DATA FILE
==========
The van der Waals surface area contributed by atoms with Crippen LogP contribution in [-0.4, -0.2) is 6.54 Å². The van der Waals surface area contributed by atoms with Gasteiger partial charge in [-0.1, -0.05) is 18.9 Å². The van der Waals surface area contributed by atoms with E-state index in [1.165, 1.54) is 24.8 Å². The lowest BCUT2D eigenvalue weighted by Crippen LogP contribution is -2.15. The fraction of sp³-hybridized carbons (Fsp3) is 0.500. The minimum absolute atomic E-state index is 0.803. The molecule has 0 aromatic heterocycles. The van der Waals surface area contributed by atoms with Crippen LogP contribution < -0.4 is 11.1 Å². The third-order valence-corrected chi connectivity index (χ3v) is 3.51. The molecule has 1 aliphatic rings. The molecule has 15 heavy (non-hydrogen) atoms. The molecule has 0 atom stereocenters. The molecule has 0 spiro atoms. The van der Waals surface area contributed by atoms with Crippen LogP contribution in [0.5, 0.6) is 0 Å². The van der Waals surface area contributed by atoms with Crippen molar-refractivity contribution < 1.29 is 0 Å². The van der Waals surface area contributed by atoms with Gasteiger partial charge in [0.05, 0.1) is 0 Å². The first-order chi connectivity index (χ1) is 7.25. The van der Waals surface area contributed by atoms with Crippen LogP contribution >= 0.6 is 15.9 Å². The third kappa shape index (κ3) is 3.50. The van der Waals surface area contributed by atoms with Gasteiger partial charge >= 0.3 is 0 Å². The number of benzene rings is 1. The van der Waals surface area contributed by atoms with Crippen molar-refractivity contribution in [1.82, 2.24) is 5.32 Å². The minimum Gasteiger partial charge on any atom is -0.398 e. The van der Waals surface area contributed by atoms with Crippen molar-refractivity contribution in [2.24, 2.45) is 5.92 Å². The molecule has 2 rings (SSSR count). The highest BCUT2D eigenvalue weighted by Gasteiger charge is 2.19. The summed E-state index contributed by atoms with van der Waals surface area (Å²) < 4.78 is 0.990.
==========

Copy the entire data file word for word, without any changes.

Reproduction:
The van der Waals surface area contributed by atoms with Crippen LogP contribution in [-0.4, -0.2) is 6.54 Å². The van der Waals surface area contributed by atoms with Gasteiger partial charge in [-0.1, -0.05) is 18.9 Å². The van der Waals surface area contributed by atoms with E-state index in [1.165, 1.54) is 24.8 Å². The lowest BCUT2D eigenvalue weighted by Crippen LogP contribution is -2.15. The fraction of sp³-hybridized carbons (Fsp3) is 0.500. The minimum absolute atomic E-state index is 0.803. The molecule has 0 aromatic heterocycles. The van der Waals surface area contributed by atoms with Crippen LogP contribution < -0.4 is 11.1 Å². The third-order valence-corrected chi connectivity index (χ3v) is 3.51. The molecule has 1 aliphatic rings. The molecule has 15 heavy (non-hydrogen) atoms. The molecule has 0 atom stereocenters. The molecule has 0 spiro atoms. The van der Waals surface area contributed by atoms with Crippen LogP contribution in [0.5, 0.6) is 0 Å². The van der Waals surface area contributed by atoms with Crippen molar-refractivity contribution < 1.29 is 0 Å². The van der Waals surface area contributed by atoms with Gasteiger partial charge in [0.05, 0.1) is 0 Å². The first-order chi connectivity index (χ1) is 7.25. The van der Waals surface area contributed by atoms with Crippen LogP contribution >= 0.6 is 15.9 Å². The third kappa shape index (κ3) is 3.50. The van der Waals surface area contributed by atoms with Gasteiger partial charge >= 0.3 is 0 Å². The number of benzene rings is 1. The van der Waals surface area contributed by atoms with Crippen molar-refractivity contribution in [1.82, 2.24) is 5.32 Å². The minimum Gasteiger partial charge on any atom is -0.398 e. The van der Waals surface area contributed by atoms with Crippen molar-refractivity contribution in [2.24, 2.45) is 5.92 Å². The molecule has 2 rings (SSSR count). The highest BCUT2D eigenvalue weighted by Gasteiger charge is 2.19. The summed E-state index contributed by atoms with van der Waals surface area (Å²) < 4.78 is 0.990.